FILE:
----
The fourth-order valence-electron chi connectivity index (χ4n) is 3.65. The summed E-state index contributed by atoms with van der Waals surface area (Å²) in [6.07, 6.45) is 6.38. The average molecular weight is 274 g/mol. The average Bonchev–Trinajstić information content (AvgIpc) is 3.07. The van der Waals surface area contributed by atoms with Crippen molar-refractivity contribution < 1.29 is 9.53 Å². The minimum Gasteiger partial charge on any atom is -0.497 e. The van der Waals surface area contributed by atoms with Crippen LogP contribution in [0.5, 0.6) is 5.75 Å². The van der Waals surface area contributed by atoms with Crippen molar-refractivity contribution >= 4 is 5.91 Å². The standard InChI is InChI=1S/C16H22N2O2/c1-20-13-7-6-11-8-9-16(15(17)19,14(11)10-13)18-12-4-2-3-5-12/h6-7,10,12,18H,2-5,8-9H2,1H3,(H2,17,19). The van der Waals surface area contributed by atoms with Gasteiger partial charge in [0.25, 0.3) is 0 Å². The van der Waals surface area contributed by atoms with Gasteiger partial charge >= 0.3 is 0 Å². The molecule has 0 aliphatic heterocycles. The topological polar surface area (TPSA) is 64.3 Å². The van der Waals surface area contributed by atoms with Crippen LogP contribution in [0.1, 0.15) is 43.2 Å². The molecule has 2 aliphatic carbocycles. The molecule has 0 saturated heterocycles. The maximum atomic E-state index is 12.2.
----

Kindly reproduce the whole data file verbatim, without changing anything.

The fourth-order valence-electron chi connectivity index (χ4n) is 3.65. The summed E-state index contributed by atoms with van der Waals surface area (Å²) in [6.07, 6.45) is 6.38. The average molecular weight is 274 g/mol. The average Bonchev–Trinajstić information content (AvgIpc) is 3.07. The van der Waals surface area contributed by atoms with Crippen molar-refractivity contribution < 1.29 is 9.53 Å². The minimum Gasteiger partial charge on any atom is -0.497 e. The van der Waals surface area contributed by atoms with Crippen LogP contribution in [0.5, 0.6) is 5.75 Å². The van der Waals surface area contributed by atoms with Crippen molar-refractivity contribution >= 4 is 5.91 Å². The standard InChI is InChI=1S/C16H22N2O2/c1-20-13-7-6-11-8-9-16(15(17)19,14(11)10-13)18-12-4-2-3-5-12/h6-7,10,12,18H,2-5,8-9H2,1H3,(H2,17,19). The van der Waals surface area contributed by atoms with Gasteiger partial charge in [0.25, 0.3) is 0 Å². The van der Waals surface area contributed by atoms with Gasteiger partial charge >= 0.3 is 0 Å². The molecule has 0 aliphatic heterocycles. The topological polar surface area (TPSA) is 64.3 Å². The van der Waals surface area contributed by atoms with Crippen LogP contribution in [0.1, 0.15) is 43.2 Å². The molecule has 2 aliphatic carbocycles. The molecule has 0 saturated heterocycles. The maximum atomic E-state index is 12.2.